For his eighth solo album, Eminem revisits 2000’s The Marshall Mathers LP having decided (rightly) that a sequel should be treated with utmost care. Accordingly, he holed up in his Detroit studio and, as he told Rolling Stone, worked harder than he did at any period in the past decade. Well, what else would have sufficed? MMLP, now the third fastest-selling album in history, was dark and irreverent in equal measure, with Em, on top of the unimpeachable Dr. Dre beats and Sandlerian humor, developing an array of merciless narratives. There’s that stretch of “Stan”, for one, when the title character remembers waiting with his six-year-old brother outside an Em show for a promised meeting, ultimately devastated when the asshole superstar never shows. You get goosebumps. Nothing here is so intense, but, for the most part, Em hits his targets. As Raekwon did in 2009 with Only Built 4 Cuban Linx… Pt. II, Em has done with The Marshall Mathers LP 2 — namely, taken the tenets of the earlier outing for nostalgia’s sake, while correcting its flaws.
The decade following MMLP was mostly downhill for the 41-year-old. He extended his status as rap’s biggest star with 2002’s The Eminem Show, swapping Dr. Dre’s heavy piano figures with just as potent productions he handled himself. But, 2004’s Encore, some of it more standup comedy than rap music, preceded years of prescription drug abuse, and would be his last album until 2009’s Relapse, followed by the next year’s Recovery. What makes MMLP2 a success is that it sounds like Em is having a ton of fun with his craft, with no particular chip or devil on his shoulder.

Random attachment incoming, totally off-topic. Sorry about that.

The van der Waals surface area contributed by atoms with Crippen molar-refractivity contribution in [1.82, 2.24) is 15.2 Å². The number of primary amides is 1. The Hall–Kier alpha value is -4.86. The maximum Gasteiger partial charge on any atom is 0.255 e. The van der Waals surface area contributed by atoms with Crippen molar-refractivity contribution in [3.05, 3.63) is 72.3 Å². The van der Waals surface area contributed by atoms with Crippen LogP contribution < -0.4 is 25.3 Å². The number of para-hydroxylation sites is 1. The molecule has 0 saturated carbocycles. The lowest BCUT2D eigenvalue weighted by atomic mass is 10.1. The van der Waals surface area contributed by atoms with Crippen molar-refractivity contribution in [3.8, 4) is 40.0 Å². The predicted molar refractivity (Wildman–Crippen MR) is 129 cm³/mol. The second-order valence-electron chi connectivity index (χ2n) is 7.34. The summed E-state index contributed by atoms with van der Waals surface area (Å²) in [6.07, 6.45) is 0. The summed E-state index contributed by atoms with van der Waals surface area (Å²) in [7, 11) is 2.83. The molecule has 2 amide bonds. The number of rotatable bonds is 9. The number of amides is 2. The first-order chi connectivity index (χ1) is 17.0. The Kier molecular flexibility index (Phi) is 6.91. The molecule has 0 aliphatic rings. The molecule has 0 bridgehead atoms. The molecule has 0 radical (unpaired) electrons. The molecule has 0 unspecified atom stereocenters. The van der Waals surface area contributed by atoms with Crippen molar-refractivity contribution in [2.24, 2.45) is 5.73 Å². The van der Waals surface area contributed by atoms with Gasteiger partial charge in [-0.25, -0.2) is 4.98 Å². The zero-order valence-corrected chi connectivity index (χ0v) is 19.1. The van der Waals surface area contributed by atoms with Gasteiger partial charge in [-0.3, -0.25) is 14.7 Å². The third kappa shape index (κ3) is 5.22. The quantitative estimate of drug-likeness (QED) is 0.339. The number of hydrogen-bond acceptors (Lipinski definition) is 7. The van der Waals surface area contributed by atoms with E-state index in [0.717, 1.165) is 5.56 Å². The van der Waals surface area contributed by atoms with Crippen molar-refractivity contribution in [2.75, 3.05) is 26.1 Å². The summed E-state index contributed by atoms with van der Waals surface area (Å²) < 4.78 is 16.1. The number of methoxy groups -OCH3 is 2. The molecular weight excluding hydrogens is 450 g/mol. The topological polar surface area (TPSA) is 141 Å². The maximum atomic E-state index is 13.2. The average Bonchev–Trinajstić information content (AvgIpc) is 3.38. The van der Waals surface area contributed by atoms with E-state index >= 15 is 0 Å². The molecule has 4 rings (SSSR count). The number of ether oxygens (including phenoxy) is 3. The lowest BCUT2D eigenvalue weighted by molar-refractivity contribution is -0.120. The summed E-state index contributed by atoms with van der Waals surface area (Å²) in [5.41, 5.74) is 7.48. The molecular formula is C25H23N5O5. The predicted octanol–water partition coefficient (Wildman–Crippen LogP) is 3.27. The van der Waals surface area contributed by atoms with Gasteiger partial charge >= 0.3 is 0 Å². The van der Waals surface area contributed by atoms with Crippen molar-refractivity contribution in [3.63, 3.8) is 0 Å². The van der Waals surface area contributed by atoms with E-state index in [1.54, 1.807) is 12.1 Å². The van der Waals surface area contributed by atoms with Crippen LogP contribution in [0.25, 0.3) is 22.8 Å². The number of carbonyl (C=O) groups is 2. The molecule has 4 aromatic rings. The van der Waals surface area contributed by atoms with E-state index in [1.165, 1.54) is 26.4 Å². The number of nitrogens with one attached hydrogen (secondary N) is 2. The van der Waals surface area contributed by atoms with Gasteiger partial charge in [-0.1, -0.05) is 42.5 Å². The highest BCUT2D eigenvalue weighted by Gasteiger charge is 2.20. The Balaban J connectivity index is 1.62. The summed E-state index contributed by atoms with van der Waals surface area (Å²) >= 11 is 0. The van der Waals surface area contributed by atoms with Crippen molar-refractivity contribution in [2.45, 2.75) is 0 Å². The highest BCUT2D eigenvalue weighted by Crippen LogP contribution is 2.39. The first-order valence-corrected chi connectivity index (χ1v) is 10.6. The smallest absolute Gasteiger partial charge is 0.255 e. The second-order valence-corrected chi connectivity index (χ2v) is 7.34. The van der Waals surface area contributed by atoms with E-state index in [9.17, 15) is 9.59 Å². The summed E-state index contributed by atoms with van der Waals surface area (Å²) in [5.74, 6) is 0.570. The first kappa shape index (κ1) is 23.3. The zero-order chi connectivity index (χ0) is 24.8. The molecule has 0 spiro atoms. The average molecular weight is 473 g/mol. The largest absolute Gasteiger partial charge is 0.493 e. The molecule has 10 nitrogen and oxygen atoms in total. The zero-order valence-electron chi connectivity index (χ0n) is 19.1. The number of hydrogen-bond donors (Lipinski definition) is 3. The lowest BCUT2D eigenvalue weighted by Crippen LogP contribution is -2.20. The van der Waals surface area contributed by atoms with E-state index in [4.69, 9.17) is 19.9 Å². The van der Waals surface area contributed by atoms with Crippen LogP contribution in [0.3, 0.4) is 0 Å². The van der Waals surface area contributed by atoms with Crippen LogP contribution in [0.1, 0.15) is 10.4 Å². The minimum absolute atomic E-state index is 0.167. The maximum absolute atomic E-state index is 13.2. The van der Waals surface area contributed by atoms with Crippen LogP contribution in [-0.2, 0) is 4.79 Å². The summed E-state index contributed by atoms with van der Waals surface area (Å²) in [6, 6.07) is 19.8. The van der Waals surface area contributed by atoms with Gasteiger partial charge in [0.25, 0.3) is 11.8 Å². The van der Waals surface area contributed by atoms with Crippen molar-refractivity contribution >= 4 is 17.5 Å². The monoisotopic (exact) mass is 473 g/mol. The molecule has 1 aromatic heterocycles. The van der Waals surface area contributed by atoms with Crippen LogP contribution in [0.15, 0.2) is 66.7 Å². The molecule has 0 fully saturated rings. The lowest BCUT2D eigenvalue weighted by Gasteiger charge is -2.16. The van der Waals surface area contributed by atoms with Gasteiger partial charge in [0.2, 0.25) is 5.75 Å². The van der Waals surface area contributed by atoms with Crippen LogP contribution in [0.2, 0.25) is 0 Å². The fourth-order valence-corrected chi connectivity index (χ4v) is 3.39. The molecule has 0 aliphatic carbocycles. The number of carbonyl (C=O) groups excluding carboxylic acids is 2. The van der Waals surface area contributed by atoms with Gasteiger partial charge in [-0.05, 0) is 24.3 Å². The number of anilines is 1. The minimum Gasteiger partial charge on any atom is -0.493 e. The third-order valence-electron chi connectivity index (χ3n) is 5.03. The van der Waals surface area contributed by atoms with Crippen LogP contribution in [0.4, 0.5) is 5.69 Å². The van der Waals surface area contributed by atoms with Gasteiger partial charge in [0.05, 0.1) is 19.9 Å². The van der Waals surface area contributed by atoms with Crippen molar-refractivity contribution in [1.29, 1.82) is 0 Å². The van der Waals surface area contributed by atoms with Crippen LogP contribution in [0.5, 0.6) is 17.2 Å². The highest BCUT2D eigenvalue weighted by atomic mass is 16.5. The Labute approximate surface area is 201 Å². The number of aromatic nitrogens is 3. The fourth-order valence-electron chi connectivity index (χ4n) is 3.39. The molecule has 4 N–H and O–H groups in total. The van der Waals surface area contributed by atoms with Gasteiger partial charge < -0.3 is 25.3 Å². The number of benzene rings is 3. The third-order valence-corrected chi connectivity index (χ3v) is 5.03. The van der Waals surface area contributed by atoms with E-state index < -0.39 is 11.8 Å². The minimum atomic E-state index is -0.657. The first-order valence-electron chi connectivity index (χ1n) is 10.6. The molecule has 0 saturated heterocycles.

MMLP2’s first singles, the explosive jock jam “Survival” and the Beastie Boys/Run-D.M.C. homage “Berzerk”, are serviceable, but the two that followed are MMLP2’s real highlights. “Rap God” is a head-spinning showcase of Em’s technique — he absolutely hops, skips, and jumps all over the EDM-influenced beat. Later, “Love Game” (featuring Kendrick Lamar) plays like a prank. Kendrick is quite possibly the hottest rapper in the game, and his country hook might be the single least fashionable form Em could have put on his record. Yet, and I’m almost ashamed to say this: it works. The song is ironic as hell, but it also captures the warmth of the heartsick ’70s Americana it mimics.
“It’s like I’m in the dirt diggin’ up old hurt,” goes the first line on the album, from the seven-minute “Bad Guy”. Em’s music has posed countless moral quandaries over the years, but MMLP2 is never weighed down by its emotional heaviness or dubious subject matter. On “Headlights”, a song about his poor foresight, Em apologizes to his mother for all the inflammatory things he’s said about her on record. It sounds perfectly genuine. On the other hand, his much-noted homophobia bubbles up for a few moments on “Rap God” during an interpolation of Hotstylz’s kinetic 2007 single “Lookin’ Boy”. “Little gay lookin’ boy, so gay I can barely say it with a straight face,” he taunts in double time. Taking Em qua Em, it’s an expectable line. The vagueness of it (at least he doesn’t expand on his reasoning for the insult) makes it relatively innocuous, and so a doomed move gets a little easier to laugh at.
The Marshall Mathers LP was a cultural wakeup call because of Em’s willingness to shock and the virtuosic means by which he presented it. The guy was ubiquitous and usually doing something uncalled-for, plus he rapped his ass off and cranked out a million golden hooks. Eminem doesn’t have that center-of-the-universe pull these days, nor could he or anyone else have expected MMLP2 to yield the results of its alpha. But, this one’s nostalgic in all the right ways, a worthy look back at the LP that made him the world’s most popular cult figure. And, since we still haven’t found an inheritor to his madness, this version of Marshall Mathers is more than welcome.
Essential Tracks: “Rhyme or Reason”, “Rap God”, and “Love Game”
Feature artwork by Matthew Vidalis: